North Korea’s menace has been all over the news, including its missiles tests, visible preparations for a sixth nuclear test, and its threats to attack a U.S. aircraft carrier and to reduce the U.S. to ashes with a “super-mighty preemptive strike.” Assorted experts, debating how to handle the rogue regime of Kim Jong Un, have been weighing the pros and cons of trying yet more sanctions, new negotiations, tough talk, pressure on China, displays of military might, actual use of military force to take out North Korean missiles or even nuclear facilities, or assorted permutations of all these options and then some.
Amid all the strategizing — much of which envisions somehow continuing to “manage” the North Korea problem — it’s easy to sideline a basic and profoundly important element of the Pyongyang regime, a quality we should take into account quite thoroughly, front and center, before considering any course that might leave the Kim regime in power. The feature I’m talking about is the raw moral obscenity of Kim’s North Korea.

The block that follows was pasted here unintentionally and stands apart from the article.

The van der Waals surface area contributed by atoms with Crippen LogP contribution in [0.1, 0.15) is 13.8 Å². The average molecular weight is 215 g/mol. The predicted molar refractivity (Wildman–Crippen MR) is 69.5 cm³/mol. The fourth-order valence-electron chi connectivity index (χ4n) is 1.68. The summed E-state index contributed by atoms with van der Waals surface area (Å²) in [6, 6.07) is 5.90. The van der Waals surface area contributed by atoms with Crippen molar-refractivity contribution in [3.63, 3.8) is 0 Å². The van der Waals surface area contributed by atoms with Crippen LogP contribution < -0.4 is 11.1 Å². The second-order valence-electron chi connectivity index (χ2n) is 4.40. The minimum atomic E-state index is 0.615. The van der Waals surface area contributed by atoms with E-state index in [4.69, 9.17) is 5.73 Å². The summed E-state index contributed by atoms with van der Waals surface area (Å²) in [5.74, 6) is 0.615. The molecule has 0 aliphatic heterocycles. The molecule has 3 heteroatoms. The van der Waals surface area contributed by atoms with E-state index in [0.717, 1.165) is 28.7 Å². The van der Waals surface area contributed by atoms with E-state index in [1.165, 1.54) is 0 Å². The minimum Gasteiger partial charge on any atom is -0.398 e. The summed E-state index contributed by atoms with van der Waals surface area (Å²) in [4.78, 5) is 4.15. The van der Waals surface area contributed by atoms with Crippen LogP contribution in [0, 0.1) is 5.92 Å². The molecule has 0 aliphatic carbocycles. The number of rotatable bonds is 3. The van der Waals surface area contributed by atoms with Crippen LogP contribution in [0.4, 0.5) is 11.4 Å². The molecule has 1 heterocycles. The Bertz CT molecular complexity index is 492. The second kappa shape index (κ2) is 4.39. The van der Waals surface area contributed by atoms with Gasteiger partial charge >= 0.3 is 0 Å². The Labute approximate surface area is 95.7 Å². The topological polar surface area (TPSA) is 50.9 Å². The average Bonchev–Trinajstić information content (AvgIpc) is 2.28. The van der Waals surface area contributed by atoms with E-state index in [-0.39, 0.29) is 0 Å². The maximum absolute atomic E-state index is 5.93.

That obscenity might seem so entirely self-evident that it needs no repeated mention. We know that Kim is a tyrant, ruling a country that doubles as a prison for its 25 million people. We know that Kim keeps power by doing horrible things to those who fail to please him, including members of his own family. It was all over the news in 2012 when he swept aside his uncle and purported mentor, Jang Song Thaek, who was abruptly denounced and executed. Kim’s regime appears to have been behind the horrific assassination with VX nerve agent of Kim’s half-brother, Kim Jong Nam, just two months ago, in a Malaysian airport.